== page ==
Gille Coluim the Marischal was an official of the Scottish crown in the second half of the 12th century. His name occurs in the witness lists of two extant charters, both issued by King William of Scotland at Perth, which indicates that he was probably a native of somewhere in southern Perthshire. He seems in fact to have been the lord of Madderty in Strathearn. In either 1172 or 1173 he witnessed King William's grant of Ardross to Merleswain mac Cholbaín, a relative of the mormaer of Fife.; and somewhere between 1178 and 1185 he witnessed the king's grant of lands in Inverness-shire to Gille Brigte, Mormaer of Strathearn. In both of these charters, the grants are to native Scots and Gille Coluim appears alongside other native Scots, such as Gille Críst mac ingine Samuel and Gille Míchéil mac Donnchada. Gille Coluim in both cases appears with the title "Marescal", meaning that he was the king's military commander. It appears to be in this role that Gille Coluim was given control of the castle at Auldearn ("Heryn") in Moray during a rebellion by the Meic Uilleim, a royal kindred who were claiming the throne of Scotland. A charter issued by King William at Linlithgow, between 1187 and 1189 grants Gille Brigte, mormaer of Strathearn, the land of Madderty and states that neither Gille Coluim nor his heirs have any right to the land after giving up Auldearn to the Meic Uilleim. In the charter, King William declares that Gille Coluim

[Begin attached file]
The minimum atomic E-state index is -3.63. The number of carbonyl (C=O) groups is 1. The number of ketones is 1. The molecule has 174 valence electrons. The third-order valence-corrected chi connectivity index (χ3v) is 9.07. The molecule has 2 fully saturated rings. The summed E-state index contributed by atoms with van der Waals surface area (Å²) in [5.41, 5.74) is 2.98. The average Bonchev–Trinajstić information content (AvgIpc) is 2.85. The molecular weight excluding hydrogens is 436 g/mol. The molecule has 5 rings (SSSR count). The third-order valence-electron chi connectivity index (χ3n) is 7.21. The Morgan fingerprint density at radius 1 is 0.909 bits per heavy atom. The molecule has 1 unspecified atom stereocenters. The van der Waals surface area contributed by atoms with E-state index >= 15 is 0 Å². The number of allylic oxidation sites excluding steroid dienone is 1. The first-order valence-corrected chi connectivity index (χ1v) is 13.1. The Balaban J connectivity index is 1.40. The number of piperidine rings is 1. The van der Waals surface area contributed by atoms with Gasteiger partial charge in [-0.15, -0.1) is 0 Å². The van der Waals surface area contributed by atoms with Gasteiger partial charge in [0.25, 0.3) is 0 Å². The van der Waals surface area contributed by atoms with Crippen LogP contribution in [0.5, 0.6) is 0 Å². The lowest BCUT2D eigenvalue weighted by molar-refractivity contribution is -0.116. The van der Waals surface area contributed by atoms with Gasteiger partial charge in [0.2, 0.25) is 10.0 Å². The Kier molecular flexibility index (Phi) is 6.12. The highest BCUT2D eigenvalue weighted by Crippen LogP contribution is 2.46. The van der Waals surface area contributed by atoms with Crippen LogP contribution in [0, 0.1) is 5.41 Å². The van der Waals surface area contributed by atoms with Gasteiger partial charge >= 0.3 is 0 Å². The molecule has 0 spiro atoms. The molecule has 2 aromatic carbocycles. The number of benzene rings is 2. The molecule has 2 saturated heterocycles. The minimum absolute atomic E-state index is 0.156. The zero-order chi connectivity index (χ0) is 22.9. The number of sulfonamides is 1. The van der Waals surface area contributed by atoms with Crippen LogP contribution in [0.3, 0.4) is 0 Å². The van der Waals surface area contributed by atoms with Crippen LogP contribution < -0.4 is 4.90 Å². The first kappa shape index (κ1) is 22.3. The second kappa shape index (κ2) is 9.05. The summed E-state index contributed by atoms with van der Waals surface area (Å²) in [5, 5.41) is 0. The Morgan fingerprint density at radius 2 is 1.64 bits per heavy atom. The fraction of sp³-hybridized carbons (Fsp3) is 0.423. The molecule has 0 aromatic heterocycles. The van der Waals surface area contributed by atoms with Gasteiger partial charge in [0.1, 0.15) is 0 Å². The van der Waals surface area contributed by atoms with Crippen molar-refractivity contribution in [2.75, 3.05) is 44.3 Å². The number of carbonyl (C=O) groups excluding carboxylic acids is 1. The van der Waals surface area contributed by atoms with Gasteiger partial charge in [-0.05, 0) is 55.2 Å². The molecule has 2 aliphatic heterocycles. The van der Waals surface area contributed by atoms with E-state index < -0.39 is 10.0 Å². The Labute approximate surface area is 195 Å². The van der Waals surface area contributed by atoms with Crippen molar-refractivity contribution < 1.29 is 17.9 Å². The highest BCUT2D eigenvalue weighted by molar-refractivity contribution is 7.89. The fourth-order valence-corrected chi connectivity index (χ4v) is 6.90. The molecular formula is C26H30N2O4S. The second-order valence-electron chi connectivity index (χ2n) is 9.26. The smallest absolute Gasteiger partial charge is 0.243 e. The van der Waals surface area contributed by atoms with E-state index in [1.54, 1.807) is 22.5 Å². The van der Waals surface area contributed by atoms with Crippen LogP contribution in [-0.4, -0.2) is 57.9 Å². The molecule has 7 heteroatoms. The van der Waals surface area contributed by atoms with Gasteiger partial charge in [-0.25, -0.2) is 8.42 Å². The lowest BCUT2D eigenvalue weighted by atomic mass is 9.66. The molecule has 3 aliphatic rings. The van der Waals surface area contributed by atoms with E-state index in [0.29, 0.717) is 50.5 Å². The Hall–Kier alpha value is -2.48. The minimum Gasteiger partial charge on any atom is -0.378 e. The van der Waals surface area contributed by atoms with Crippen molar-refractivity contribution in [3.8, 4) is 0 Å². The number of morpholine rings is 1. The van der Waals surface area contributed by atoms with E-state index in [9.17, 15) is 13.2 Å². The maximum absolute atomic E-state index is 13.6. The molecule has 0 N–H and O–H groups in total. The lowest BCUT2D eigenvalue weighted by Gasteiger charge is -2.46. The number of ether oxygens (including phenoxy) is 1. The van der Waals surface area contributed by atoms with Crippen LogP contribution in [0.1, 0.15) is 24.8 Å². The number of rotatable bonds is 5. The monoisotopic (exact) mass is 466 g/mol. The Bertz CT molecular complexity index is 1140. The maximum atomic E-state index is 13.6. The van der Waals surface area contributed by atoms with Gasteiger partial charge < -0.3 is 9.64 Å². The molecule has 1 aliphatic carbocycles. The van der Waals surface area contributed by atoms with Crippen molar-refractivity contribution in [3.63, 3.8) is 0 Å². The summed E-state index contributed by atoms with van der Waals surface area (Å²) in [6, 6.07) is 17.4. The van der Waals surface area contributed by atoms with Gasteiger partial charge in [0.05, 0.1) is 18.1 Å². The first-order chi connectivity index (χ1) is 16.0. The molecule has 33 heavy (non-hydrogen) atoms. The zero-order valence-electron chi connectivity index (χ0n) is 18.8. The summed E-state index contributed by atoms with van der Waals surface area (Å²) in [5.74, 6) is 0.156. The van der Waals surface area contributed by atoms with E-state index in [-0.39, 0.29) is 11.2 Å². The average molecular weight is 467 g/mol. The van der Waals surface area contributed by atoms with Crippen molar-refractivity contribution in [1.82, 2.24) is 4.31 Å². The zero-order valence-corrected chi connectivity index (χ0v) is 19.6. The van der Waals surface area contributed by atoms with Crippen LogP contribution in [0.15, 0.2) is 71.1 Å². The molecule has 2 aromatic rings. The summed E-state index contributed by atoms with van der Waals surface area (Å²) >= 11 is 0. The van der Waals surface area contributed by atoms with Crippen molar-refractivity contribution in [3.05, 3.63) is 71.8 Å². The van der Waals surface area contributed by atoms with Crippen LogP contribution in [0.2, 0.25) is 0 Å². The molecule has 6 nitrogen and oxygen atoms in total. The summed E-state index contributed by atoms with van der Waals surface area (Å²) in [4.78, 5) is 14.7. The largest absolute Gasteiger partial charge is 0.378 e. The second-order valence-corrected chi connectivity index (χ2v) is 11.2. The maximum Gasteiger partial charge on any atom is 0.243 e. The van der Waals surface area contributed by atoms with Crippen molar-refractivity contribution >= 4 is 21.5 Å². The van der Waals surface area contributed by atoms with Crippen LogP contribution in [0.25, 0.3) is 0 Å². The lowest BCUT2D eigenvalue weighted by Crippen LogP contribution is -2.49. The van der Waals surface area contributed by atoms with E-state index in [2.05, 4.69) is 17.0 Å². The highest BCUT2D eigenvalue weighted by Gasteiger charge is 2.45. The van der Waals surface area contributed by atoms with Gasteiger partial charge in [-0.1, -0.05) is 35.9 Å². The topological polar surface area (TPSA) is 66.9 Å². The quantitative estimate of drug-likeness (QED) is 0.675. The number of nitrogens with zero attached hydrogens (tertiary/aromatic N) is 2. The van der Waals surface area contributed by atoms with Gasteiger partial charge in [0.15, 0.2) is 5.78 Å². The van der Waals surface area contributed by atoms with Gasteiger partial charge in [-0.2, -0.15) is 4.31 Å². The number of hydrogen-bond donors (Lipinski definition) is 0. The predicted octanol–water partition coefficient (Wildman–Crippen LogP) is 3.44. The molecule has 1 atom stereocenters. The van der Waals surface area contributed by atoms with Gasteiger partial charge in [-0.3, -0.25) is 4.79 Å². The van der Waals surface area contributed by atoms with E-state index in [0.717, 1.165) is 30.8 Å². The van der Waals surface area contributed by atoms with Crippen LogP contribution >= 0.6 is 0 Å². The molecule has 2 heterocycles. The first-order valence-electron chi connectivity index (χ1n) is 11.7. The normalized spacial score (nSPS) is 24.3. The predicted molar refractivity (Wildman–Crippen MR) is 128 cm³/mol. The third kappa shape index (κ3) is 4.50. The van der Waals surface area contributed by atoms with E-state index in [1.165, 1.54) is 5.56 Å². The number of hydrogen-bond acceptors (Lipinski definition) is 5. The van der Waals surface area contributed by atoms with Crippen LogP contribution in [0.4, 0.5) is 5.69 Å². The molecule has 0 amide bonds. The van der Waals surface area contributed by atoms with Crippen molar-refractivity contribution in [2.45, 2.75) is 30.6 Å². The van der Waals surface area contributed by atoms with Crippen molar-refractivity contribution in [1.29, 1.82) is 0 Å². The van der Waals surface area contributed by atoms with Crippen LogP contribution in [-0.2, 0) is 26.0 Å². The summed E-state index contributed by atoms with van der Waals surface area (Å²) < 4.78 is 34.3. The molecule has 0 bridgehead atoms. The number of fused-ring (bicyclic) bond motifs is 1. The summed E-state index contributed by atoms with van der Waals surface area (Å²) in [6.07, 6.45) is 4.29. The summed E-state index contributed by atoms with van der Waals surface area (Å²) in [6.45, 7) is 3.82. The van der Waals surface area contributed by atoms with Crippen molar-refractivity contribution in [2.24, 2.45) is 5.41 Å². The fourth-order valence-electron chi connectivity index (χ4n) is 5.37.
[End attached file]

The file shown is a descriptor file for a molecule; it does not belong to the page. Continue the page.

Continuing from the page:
"feloniously surrendered my castle of Heryn and then went over to my mortal enemies in the manner of a wicked traitor and stood with them against me to do as much harm as he could".
Lumphanan is a village in Aberdeenshire, Scotland located 25 miles from Aberdeen and 10 miles from Banchory.
LulachBorn: before 1033 Died: 17 March 1058
| King of Scots |
| Mormaer of Moray |